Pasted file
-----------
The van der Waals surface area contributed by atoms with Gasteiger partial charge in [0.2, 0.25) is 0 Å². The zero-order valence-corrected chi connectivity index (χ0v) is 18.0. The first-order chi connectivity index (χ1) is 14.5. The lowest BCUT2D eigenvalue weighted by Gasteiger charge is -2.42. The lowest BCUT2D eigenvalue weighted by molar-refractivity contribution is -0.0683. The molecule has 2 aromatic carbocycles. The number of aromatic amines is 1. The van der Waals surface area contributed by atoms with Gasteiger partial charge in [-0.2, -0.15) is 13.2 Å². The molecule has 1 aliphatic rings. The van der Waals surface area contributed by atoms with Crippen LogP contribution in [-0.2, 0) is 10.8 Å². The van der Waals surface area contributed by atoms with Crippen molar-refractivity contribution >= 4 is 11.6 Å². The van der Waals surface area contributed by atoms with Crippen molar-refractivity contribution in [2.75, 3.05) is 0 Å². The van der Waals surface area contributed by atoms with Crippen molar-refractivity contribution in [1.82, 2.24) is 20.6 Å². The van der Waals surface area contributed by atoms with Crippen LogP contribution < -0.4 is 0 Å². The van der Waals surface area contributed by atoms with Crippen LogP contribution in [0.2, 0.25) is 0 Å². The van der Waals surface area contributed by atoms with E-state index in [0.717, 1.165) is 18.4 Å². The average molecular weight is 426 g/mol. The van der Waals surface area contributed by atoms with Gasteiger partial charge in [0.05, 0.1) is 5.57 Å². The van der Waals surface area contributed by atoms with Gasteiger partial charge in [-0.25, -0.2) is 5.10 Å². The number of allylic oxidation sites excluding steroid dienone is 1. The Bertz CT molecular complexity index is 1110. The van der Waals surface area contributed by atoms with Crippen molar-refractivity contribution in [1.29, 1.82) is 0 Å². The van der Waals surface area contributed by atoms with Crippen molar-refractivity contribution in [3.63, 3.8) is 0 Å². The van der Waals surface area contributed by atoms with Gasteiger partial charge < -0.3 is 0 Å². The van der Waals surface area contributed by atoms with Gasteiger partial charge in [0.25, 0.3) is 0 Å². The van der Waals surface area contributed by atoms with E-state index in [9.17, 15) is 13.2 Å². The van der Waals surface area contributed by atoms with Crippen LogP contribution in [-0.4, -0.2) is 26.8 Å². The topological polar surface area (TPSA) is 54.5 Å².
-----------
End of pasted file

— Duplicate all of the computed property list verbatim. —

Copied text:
The van der Waals surface area contributed by atoms with Gasteiger partial charge in [0.2, 0.25) is 0 Å². The zero-order valence-corrected chi connectivity index (χ0v) is 18.0. The first-order chi connectivity index (χ1) is 14.5. The lowest BCUT2D eigenvalue weighted by Gasteiger charge is -2.42. The lowest BCUT2D eigenvalue weighted by molar-refractivity contribution is -0.0683. The molecule has 2 aromatic carbocycles. The number of aromatic amines is 1. The van der Waals surface area contributed by atoms with Gasteiger partial charge in [-0.2, -0.15) is 13.2 Å². The molecule has 1 aliphatic rings. The van der Waals surface area contributed by atoms with Crippen LogP contribution in [-0.2, 0) is 10.8 Å². The van der Waals surface area contributed by atoms with Crippen molar-refractivity contribution >= 4 is 11.6 Å². The van der Waals surface area contributed by atoms with Crippen molar-refractivity contribution in [2.75, 3.05) is 0 Å². The van der Waals surface area contributed by atoms with Crippen molar-refractivity contribution in [1.82, 2.24) is 20.6 Å². The van der Waals surface area contributed by atoms with Crippen LogP contribution < -0.4 is 0 Å². The van der Waals surface area contributed by atoms with Crippen LogP contribution in [0.2, 0.25) is 0 Å². The van der Waals surface area contributed by atoms with E-state index in [0.717, 1.165) is 18.4 Å². The average molecular weight is 426 g/mol. The van der Waals surface area contributed by atoms with Gasteiger partial charge in [0.05, 0.1) is 5.57 Å². The van der Waals surface area contributed by atoms with Gasteiger partial charge in [-0.25, -0.2) is 5.10 Å². The number of allylic oxidation sites excluding steroid dienone is 1. The Bertz CT molecular complexity index is 1110. The van der Waals surface area contributed by atoms with Crippen molar-refractivity contribution in [1.29, 1.82) is 0 Å². The van der Waals surface area contributed by atoms with Crippen molar-refractivity contribution in [3.63, 3.8) is 0 Å². The van der Waals surface area contributed by atoms with Gasteiger partial charge < -0.3 is 0 Å². The van der Waals surface area contributed by atoms with Gasteiger partial charge in [0.25, 0.3) is 0 Å². The van der Waals surface area contributed by atoms with E-state index in [9.17, 15) is 13.2 Å². The van der Waals surface area contributed by atoms with Crippen LogP contribution in [-0.4, -0.2) is 26.8 Å². The topological polar surface area (TPSA) is 54.5 Å².